Robert Hooke was one of the great encyclopedic polymaths of 17th-century science. As a founding member of the Royal Society, Hooke made foundational contributions to the fields of astronomy, biology, chemistry, engineering and architecture. His work with springs led to the articulation of what became known as "Hooke's Law," which describes the principles of elasticityKnow More
Inspired by the reports of microorganisms from Leeuwenhoek, Robert Hooke began a series of observations through a microscope of his own design. These observations culminated in 1665 with the publication of "Micrographia," Hooke's compendium of observations of microscopic life. Hooke also developed the cell theory of biology from these investigations after observing plant cells for the first time. He was the first scientist to examine fossils through a microscope, and he showed conclusively that they were of biological origin, which was then a minority opinion.
Shortly after the publication of his book, Hooke became the Chief Surveyor in the reconstruction of London after the great fire. To the end of his life, he served as the Gresham Professor of Geometry at Gresham College in London and worked as the Royal Society's curator of experiments. His practical innovations include the iris diaphragm, the respirator and the balance spring.Learn more about Philosophy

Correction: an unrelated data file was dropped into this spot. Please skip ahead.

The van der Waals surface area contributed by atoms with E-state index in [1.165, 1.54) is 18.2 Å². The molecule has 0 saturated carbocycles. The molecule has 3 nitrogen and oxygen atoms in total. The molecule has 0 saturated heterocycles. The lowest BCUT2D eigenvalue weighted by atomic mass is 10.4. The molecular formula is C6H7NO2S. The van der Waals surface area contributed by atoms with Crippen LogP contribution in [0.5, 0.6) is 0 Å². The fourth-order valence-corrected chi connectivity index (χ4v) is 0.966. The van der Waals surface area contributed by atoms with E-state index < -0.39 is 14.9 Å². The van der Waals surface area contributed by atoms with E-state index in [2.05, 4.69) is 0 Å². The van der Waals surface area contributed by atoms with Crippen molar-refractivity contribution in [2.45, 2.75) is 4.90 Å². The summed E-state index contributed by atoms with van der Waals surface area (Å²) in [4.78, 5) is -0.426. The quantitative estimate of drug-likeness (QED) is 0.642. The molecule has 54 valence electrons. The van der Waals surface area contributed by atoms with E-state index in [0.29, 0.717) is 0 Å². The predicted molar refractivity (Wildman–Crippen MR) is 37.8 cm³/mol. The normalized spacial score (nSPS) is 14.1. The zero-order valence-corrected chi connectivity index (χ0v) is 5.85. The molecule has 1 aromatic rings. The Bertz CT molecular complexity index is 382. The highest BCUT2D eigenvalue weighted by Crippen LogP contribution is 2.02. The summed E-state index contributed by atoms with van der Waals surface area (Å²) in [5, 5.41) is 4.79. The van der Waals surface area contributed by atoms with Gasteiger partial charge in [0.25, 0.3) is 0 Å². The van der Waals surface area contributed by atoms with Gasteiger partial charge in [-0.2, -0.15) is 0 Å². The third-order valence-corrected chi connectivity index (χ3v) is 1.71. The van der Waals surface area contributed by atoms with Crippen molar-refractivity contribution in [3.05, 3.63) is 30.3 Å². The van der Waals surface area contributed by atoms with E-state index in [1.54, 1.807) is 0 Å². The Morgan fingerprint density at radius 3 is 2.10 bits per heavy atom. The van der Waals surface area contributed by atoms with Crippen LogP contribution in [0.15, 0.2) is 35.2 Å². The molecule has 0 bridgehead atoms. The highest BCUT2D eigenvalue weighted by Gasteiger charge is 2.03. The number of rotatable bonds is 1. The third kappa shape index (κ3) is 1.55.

Robert Hooke was an influential, experimental scientist in the 17th century. He studied all forms of science including astronomy, chemistry, biology, physics, geology and paleontology.Full Answer >
Robert Hooke worked at the Royal Society in England. He was an English physicist. He invented the air pump when he worked as an assistant for the famous chemist Robert Boyle. He propounded the law of elasticity, which is now known as Hooke’s Law.Full Answer >
Robert Hooke developed the law of elasticity, known as Hooke's Law, which states that stress is directly proportional to strain. He is also the originator of the word "cell" in biology.Full Answer >
Robert Hooke's microscope, or more precisely his refinements to the microscope, led to his discovery of the cell, the building block of all life. His findings were published in "Micrographia" in 1665.Full Answer >